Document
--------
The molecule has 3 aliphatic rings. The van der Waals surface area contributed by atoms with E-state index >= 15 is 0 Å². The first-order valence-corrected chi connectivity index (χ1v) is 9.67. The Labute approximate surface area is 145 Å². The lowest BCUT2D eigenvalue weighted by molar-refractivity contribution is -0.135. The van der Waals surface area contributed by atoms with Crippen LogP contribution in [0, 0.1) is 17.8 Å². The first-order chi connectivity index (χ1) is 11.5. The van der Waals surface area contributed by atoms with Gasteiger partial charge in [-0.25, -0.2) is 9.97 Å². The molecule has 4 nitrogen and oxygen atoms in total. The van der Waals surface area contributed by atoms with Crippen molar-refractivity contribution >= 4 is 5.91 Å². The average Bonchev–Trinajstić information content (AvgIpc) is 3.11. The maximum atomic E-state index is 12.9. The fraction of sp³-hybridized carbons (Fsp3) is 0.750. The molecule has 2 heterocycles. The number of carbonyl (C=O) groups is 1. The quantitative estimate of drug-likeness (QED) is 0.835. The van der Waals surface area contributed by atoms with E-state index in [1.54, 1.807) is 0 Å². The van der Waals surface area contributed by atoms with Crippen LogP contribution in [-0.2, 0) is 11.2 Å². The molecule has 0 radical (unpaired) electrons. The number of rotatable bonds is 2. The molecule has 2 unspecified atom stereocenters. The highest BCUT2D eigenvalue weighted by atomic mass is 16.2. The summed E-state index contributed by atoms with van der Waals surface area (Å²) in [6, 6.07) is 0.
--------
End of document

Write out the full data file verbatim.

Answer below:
The molecule has 3 aliphatic rings. The van der Waals surface area contributed by atoms with E-state index >= 15 is 0 Å². The first-order valence-corrected chi connectivity index (χ1v) is 9.67. The Labute approximate surface area is 145 Å². The lowest BCUT2D eigenvalue weighted by molar-refractivity contribution is -0.135. The van der Waals surface area contributed by atoms with Crippen LogP contribution in [0, 0.1) is 17.8 Å². The first-order chi connectivity index (χ1) is 11.5. The van der Waals surface area contributed by atoms with Gasteiger partial charge in [-0.25, -0.2) is 9.97 Å². The molecule has 4 nitrogen and oxygen atoms in total. The van der Waals surface area contributed by atoms with Crippen molar-refractivity contribution >= 4 is 5.91 Å². The average Bonchev–Trinajstić information content (AvgIpc) is 3.11. The maximum atomic E-state index is 12.9. The fraction of sp³-hybridized carbons (Fsp3) is 0.750. The molecule has 2 heterocycles. The number of carbonyl (C=O) groups is 1. The quantitative estimate of drug-likeness (QED) is 0.835. The van der Waals surface area contributed by atoms with E-state index in [1.54, 1.807) is 0 Å². The van der Waals surface area contributed by atoms with Crippen LogP contribution in [-0.2, 0) is 11.2 Å². The molecule has 0 radical (unpaired) electrons. The number of rotatable bonds is 2. The molecule has 2 unspecified atom stereocenters. The highest BCUT2D eigenvalue weighted by atomic mass is 16.2. The summed E-state index contributed by atoms with van der Waals surface area (Å²) in [6, 6.07) is 0.